Michael Clayton | Teen Ink

Michael Clayton MAG

November 11, 2010
By Moviesrbliss SILVER, Armonk, New York
Moviesrbliss SILVER, Armonk, New York
6 articles 0 photos 1 comment

Tony Gilroy was the screenwriter behind the Bourne trilogy, and with “Michael Clayton,” Gilroy directs, upping his responsibility. This was a risky move, but it paid off; “Michael Clayton” is so well-constructed, so well-acted, but so subtly and seamlessly compact, that one does not realize it's a tour de force until the credits roll.

The plot takes the form of a sophisticated law procedural, but unfolds with painstaking intricacy. The opening sequence shows a car bomb and then rewinds a few days to reveal cause and motives. This particular jump against the linear ­narrative has become a popular device lately, and has proven effective at whetting viewer's appetites and drastically ­heightening the suspense. In “Michael Clayton,” the suspense is on full throttle.

Michael Clayton (George Clooney) works as a “fixer” for prominent law firm U-North. The exact details of his job remain fairly ambiguous, which underlines the shady company policies. He is not a celebrity per se, but his efficiency is well-known to his clients and coworkers. That is more than can be said for his family life, which is in a shambles. In debt, he struggles with a gambling addiction, as well as balancing family and his job.

The central conflict occurs when Arthur Edens (Tom Wilkinson), a respected attorney for U-North, strips naked in public and rants against the firm, calling for a class-action lawsuit against a particular executive decision he opposes. Michael is held responsible
for Arthur's outburst, using
his friend's alleged mental instability and failure to take medication as an excuse. Also involved is U-North's general counsel, Karen Crowder (Tilda Swinton), who has to remedy the situation before Arthur inflicts lasting damage.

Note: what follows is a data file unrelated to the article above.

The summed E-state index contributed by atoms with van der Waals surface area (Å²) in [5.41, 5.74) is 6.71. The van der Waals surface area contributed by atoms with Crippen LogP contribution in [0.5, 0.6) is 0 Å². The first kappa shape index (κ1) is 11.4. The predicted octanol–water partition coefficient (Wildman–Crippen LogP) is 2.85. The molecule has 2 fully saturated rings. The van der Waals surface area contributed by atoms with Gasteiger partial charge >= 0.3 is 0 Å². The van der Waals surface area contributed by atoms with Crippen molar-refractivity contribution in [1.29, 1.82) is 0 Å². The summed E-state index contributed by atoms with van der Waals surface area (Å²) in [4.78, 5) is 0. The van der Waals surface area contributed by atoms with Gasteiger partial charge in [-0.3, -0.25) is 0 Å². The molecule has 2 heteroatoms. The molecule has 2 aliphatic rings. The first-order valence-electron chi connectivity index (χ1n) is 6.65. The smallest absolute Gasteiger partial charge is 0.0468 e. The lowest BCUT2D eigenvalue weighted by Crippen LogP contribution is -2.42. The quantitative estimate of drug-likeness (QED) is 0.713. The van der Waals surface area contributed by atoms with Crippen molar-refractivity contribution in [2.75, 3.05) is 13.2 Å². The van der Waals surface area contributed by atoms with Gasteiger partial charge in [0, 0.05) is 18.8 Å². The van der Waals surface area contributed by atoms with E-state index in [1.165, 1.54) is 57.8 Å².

This synopsis scarcely scratches the surface. Here is a legal thriller that does not try to stoop to a layman's understanding of business. “Clayton” ­utilizes political jargon, cold logic, and a knowledge of the nooks and crannies of the law to tell a convincing tale.

Like “Syriana” (in which Clooney also starred), “Clayton” is a intelligent film, an immersive experience into a world we do not necessarily understand but accept because of the excellent writing, acting, and directing.

The screenplay is unconventionally sophisticated. Its prose is ruthlessly assured, and characters deliver their lines with conviction. The opening monologue by Arthur is bizarrely sensational, passionate, and more than a little crazy. But the lines flow like songs, beautifully constructed, scorching barrages of hard-edged dialogue. It is real and surreal, convincing but carved to an uncanny perfection. Its words are founded upon iron professionalism while they are interwoven with dark allegorical references. It is so good, it's poetic.

The casting is spot on, and this is not just an ensemble film but also one where each steals the show. Clooney is increasingly cast as brooding, complex characters, and Michael Clayton is a role he was born to play. He commands reverence with an authoritative finesse and is unstoppable. This performance is Clooney's best to date.

Wilkinson, a versatile character actor, plays a wrecked and vulnerable Arthur. It is a hard-hitting performance featuring both alarming unpredictability and cunning, but he is is pitiful, and wallowing in paranoia.

Swinton is astonishing, an image of cool composure, but she too is tainted by an intrinsic weakness. Not surprisingly, these three bona fide actors all garnered Oscar nominations (with Swinton winning).

“Michael Clayton” is a strong film all around. For a night of intelligent entertainment marked by dramatic force, look no further.

This movie is rated R.

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